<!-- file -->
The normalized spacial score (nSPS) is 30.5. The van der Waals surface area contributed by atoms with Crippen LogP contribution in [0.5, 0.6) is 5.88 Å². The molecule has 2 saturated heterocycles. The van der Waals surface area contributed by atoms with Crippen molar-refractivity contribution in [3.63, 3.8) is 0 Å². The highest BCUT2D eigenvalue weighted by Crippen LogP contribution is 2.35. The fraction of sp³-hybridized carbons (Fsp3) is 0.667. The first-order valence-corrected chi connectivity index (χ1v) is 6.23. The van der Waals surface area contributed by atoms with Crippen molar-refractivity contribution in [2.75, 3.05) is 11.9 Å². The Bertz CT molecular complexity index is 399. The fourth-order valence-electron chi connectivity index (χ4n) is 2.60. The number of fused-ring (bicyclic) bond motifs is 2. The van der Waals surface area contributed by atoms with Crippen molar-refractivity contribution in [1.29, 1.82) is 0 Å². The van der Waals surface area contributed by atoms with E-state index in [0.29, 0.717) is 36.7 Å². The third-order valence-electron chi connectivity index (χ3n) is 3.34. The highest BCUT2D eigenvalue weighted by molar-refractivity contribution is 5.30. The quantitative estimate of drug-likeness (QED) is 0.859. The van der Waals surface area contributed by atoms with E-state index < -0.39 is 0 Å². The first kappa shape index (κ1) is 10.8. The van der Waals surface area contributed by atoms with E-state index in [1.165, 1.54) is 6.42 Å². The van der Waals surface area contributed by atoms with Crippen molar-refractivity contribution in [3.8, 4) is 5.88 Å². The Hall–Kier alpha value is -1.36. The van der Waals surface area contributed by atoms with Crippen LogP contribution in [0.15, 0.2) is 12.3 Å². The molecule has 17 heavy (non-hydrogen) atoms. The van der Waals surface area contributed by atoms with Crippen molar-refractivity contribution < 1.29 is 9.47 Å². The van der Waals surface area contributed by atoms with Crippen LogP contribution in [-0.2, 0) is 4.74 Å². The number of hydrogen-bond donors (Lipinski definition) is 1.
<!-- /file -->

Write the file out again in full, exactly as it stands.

The normalized spacial score (nSPS) is 30.5. The van der Waals surface area contributed by atoms with Crippen LogP contribution in [0.5, 0.6) is 5.88 Å². The molecule has 2 saturated heterocycles. The van der Waals surface area contributed by atoms with Crippen molar-refractivity contribution in [3.63, 3.8) is 0 Å². The highest BCUT2D eigenvalue weighted by Crippen LogP contribution is 2.35. The fraction of sp³-hybridized carbons (Fsp3) is 0.667. The first-order valence-corrected chi connectivity index (χ1v) is 6.23. The van der Waals surface area contributed by atoms with Crippen molar-refractivity contribution in [2.75, 3.05) is 11.9 Å². The Bertz CT molecular complexity index is 399. The fourth-order valence-electron chi connectivity index (χ4n) is 2.60. The number of fused-ring (bicyclic) bond motifs is 2. The van der Waals surface area contributed by atoms with Crippen molar-refractivity contribution in [1.29, 1.82) is 0 Å². The van der Waals surface area contributed by atoms with E-state index in [0.29, 0.717) is 36.7 Å². The third-order valence-electron chi connectivity index (χ3n) is 3.34. The highest BCUT2D eigenvalue weighted by molar-refractivity contribution is 5.30. The quantitative estimate of drug-likeness (QED) is 0.859. The van der Waals surface area contributed by atoms with E-state index < -0.39 is 0 Å². The first kappa shape index (κ1) is 10.8. The van der Waals surface area contributed by atoms with E-state index in [1.165, 1.54) is 6.42 Å². The van der Waals surface area contributed by atoms with Crippen molar-refractivity contribution in [3.8, 4) is 5.88 Å². The Hall–Kier alpha value is -1.36. The van der Waals surface area contributed by atoms with Crippen LogP contribution in [0.15, 0.2) is 12.3 Å². The molecule has 17 heavy (non-hydrogen) atoms. The van der Waals surface area contributed by atoms with Crippen molar-refractivity contribution < 1.29 is 9.47 Å². The van der Waals surface area contributed by atoms with Crippen LogP contribution in [-0.2, 0) is 4.74 Å². The number of hydrogen-bond donors (Lipinski definition) is 1.